Indeed, TP's survey indicates that the yearly cost for an employer to provide an employee different types of family health plans ranges from $5,508 for HMOs to $6,348 for traditional indemnity insurance plans, a difference of $840. In between are POS plans ($5,796) and PPOs ($6,168). "The gap between the cost of managed-care plans and non-managed-care plans is closing," says Sobel. "Tightly controlled HMOs are loosening their restrictions on utilization to attract more members, and utilization rates for fee-for-service and PPO plans are migrating toward [that] of managed-care plans." That suggests, says Erb, that the ability of managed-care plans "to control the malignant inflation in health-care costs has yet to be proven." When combined with the aging of the U.S. population, the uncertainty over managed care's ability to contain costs long-range has many convinced that the U.S. soon will need to find another way to pay for health care. (In the last 11 years, the percentage of the U.S. population covered by employment-based health insurance has declined one percentage point per year -- from 68% in 1988 to 57% today.) "The third-party approach to health-care financing will not and cannot survive the onslaught of the graying Baby Boomers," asserts William Styring, economist and senior fellow, Hudson Institute, Indianapolis. "The current employment-based insurance system for health care will collapse" and be replaced, he predicts, by tax credits, individual medical savings accounts (that employers can contribute to), or both. As he explains, for decades the ratio of Americans aged 24-to-65 to those 65 and older has been approximately 4:1. But starting in 2011 as 76 million Baby Boomers begin to reach 65, that ratio will begin to drop dramatically until it slides to 2.3:1 in 2030. "The health-care implications of this graying of America are enormous," says Styring. "The payroll taxes on the young that would be necessary to maintain Social Security and Medicare . . . when the Boomers retire are unthinkable -- probably 37% by 2020 and 51% by 2030." And Erb is convinced that the "point at which voluntary employer-sponsored health-care plans won't work anymore" will come much sooner than that. "I think we will reach that point in the next five years" because of demographic factors, the use of high-cost medical technology, and the renewed rise in health-care costs. "We are already spending a lot of money per capita for health care in this country -- more than in any other country," says Erb. Indeed, the annual per capita health-care cost in the U.S. is $3,925 compared with $2,500 in Switzerland, the next most expensive country. Now that health-care costs are again rising toward annual increases in double digits, says Erb, "you will see an even bigger outcry against managed care, because you have a deadly combination" of rising premiums and controlled care. "We have achieved a one-time savings with managed care," he says, "because if everyone is getting discounts, then it is no longer a discount. And, as a nation, we don't have a Plan B or a son of managed care." Yet others, such as Sally Coberly, director of public policy for the Washington Business Group on Health, argue that there are still untapped methods for managing health care better in the U.S. "We need, as a nation, to collect information in the same way, agree on quality measures, and develop a systematic way of getting that information back to purchasers and consumers," says Coberly. What's more, she adds, the U.S. must address the "vast variations in medical practices" across the country, the "huge overcapacity" of hospitals and providers, and inefficient processes in the health-care industry. Health-care costs will increase "because we have an aging population," says Coberly. "But we can do a better job [of managing health care] with the money we have." On a micro level, for example, employers can reduce their costs by increasing co-pays in medical and pharmaceutical plans and increasing the level of employee contributions. But until costs rise two or three years in a row, says Sobel, it's much more likely that companies will attempt to manage illness more effectively, encourage prevention and wellness among their employees, and hold providers more accountable for delivering cost-efficient benefits and quality of care. Some employers, says Erb, might "try to cap their contributions at a certain level because of the disparity in costs between plans." Indeed, 52% of the employers surveyed in November by the Baylor College of Medicine said that they planned to introduce a defined-contribution plan for health care within their organization; that is, set limits on what they will contribute toward health care regardless of which type of plan an employee chooses. "Employers tend to overestimate the adverse reaction of employees to additional cost-shifting," says Erb. "But I think the employee will understand the concept of 'if you pick a more expensive plan, you pay more.' Everyone wants a Cadillac, but how many of us can afford one?"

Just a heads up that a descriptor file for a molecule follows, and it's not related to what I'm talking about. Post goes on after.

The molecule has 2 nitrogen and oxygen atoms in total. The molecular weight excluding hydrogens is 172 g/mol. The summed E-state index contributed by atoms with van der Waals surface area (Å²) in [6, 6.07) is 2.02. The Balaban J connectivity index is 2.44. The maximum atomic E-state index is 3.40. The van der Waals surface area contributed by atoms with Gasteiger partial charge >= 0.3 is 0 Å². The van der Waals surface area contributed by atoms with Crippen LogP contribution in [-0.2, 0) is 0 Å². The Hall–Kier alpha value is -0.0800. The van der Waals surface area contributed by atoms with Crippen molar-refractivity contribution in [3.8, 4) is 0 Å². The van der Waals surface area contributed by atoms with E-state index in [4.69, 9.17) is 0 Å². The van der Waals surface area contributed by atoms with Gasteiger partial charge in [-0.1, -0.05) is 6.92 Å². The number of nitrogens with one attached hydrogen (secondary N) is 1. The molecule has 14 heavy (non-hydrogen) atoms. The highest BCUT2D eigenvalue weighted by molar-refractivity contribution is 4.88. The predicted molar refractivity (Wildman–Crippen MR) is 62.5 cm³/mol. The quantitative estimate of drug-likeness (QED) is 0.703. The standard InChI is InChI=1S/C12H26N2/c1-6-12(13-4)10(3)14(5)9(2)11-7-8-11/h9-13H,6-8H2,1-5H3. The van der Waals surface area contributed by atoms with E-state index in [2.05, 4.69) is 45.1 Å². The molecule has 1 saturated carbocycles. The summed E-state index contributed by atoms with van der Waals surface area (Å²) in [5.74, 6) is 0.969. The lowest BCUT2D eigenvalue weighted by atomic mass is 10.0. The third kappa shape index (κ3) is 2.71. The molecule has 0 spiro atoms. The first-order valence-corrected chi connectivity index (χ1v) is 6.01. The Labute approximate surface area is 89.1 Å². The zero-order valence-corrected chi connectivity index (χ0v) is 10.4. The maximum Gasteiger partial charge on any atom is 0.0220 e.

Average Monthly Costs, 1999
Type of plan Employee Only Employee/spouse Family Increase from 1998
Indemnity $200 $396 $529 8%
Preferred-provider Organizations $178 $374 $514 4%
Point-of-service plans $171 $349 $483 5%
Health-maintenance organizations $161 $328 $459 8%